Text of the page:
The newest version of the Magnuson-Stevens Act out for discussion adds subsistence users and Tribal governments to the fisheries management law and has the potential to create new Community Development Quota in the Arctic, but it has not yet been made widely available to the public for review.
The act passed in 1976, which was last reauthorized in 2006 and is up for renewal this year, regulates most fisheries in American federal waters from 3 to 200 miles offshore, and authorizes the eight regional fishery management councils.
The most recent draft was produced by the Senate Oceans, Atmosphere, Fisheries and Coast Guard Subcommittee chaired by Alaska U.S. Sen. Mark Begich.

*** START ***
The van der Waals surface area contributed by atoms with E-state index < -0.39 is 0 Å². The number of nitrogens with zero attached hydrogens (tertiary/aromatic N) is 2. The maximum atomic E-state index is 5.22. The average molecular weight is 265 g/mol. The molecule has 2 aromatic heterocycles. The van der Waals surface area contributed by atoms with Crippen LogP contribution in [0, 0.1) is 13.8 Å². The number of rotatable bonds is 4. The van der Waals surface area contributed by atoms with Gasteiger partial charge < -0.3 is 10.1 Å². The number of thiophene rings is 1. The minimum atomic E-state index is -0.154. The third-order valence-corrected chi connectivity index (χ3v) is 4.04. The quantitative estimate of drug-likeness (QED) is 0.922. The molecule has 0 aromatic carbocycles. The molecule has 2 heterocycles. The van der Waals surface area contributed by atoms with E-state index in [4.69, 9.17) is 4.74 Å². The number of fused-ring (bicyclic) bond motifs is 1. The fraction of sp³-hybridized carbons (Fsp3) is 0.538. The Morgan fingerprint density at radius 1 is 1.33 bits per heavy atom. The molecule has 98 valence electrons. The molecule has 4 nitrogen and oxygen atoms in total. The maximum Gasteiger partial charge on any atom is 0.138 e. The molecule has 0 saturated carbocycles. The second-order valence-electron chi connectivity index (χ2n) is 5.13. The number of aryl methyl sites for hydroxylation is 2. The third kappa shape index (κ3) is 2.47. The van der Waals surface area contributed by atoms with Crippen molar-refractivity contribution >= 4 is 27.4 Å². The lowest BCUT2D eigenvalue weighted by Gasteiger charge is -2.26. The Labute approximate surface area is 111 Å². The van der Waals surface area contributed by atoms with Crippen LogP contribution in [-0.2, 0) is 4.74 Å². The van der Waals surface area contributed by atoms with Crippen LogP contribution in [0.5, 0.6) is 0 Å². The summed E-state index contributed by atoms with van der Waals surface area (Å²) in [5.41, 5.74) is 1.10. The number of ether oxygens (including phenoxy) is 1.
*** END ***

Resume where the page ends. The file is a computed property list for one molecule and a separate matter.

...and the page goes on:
That committee held several hearings on various perspectives on the MSA, including one focused on the North Pacific in February in which Alaska Native and Tribal groups called for more inclusion and recognition of subsistence voices in the fishery management process.
Read the full story at Alaska Journal of Commerce>>
National Fisherman Live: 12/16/14
In this episode, Bruce Buls, WorkBoat's technical editor, interviews Long Island lobsterman John Aldridge, who survived for 12 hours after falling overboard in the dead of night. Aldridge was the keynote speaker at the 2014 Pacific Marine Expo, which took place Nov. 19-21 in Seattle.
NOAA, in consultation with the Department of the Interior, has appointed 10 new members to the Marine Protected Areas Federal Advisory Committee. The 20-member committee is composed of individuals with diverse backgrounds and experience who advise the departments of commerce and the interior on ways to strengthen and connect the nation's MPA programs. The new members join the 10 continuing members appointed in 2012.